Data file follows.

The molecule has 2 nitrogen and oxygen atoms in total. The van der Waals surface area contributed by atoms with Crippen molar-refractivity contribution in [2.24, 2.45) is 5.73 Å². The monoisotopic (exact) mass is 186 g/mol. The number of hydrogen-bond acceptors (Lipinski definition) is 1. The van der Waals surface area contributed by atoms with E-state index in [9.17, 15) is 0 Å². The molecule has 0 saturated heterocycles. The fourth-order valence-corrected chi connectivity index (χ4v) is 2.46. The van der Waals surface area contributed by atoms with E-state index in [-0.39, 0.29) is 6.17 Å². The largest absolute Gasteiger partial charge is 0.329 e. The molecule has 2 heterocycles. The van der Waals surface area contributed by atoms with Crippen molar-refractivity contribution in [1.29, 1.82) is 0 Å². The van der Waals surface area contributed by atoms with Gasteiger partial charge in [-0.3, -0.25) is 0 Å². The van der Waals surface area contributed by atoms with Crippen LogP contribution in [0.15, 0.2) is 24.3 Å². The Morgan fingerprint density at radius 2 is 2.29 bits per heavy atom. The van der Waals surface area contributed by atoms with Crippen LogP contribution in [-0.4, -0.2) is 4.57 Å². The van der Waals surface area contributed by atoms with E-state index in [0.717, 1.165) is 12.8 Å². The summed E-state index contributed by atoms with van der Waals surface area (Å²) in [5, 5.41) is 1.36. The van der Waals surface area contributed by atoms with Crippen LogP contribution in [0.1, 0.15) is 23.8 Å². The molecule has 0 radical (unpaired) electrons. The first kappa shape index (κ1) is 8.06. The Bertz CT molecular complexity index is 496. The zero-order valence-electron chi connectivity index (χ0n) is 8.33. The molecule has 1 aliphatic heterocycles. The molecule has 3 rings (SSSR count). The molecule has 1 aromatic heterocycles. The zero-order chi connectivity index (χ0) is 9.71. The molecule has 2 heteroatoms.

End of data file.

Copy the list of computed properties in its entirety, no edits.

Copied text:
The molecule has 2 nitrogen and oxygen atoms in total. The van der Waals surface area contributed by atoms with Crippen molar-refractivity contribution in [2.24, 2.45) is 5.73 Å². The monoisotopic (exact) mass is 186 g/mol. The number of hydrogen-bond acceptors (Lipinski definition) is 1. The van der Waals surface area contributed by atoms with E-state index in [9.17, 15) is 0 Å². The molecule has 0 saturated heterocycles. The fourth-order valence-corrected chi connectivity index (χ4v) is 2.46. The van der Waals surface area contributed by atoms with E-state index in [-0.39, 0.29) is 6.17 Å². The largest absolute Gasteiger partial charge is 0.329 e. The molecule has 2 heterocycles. The van der Waals surface area contributed by atoms with Crippen molar-refractivity contribution in [1.29, 1.82) is 0 Å². The van der Waals surface area contributed by atoms with Gasteiger partial charge in [-0.3, -0.25) is 0 Å². The van der Waals surface area contributed by atoms with Crippen LogP contribution in [0.15, 0.2) is 24.3 Å². The Morgan fingerprint density at radius 2 is 2.29 bits per heavy atom. The van der Waals surface area contributed by atoms with Crippen LogP contribution in [-0.4, -0.2) is 4.57 Å². The van der Waals surface area contributed by atoms with E-state index in [0.717, 1.165) is 12.8 Å². The summed E-state index contributed by atoms with van der Waals surface area (Å²) in [5, 5.41) is 1.36. The van der Waals surface area contributed by atoms with Crippen LogP contribution in [0.1, 0.15) is 23.8 Å². The molecule has 0 radical (unpaired) electrons. The first kappa shape index (κ1) is 8.06. The Bertz CT molecular complexity index is 496. The zero-order valence-electron chi connectivity index (χ0n) is 8.33. The molecule has 1 aliphatic heterocycles. The molecule has 3 rings (SSSR count). The molecule has 1 aromatic heterocycles. The zero-order chi connectivity index (χ0) is 9.71. The molecule has 2 heteroatoms.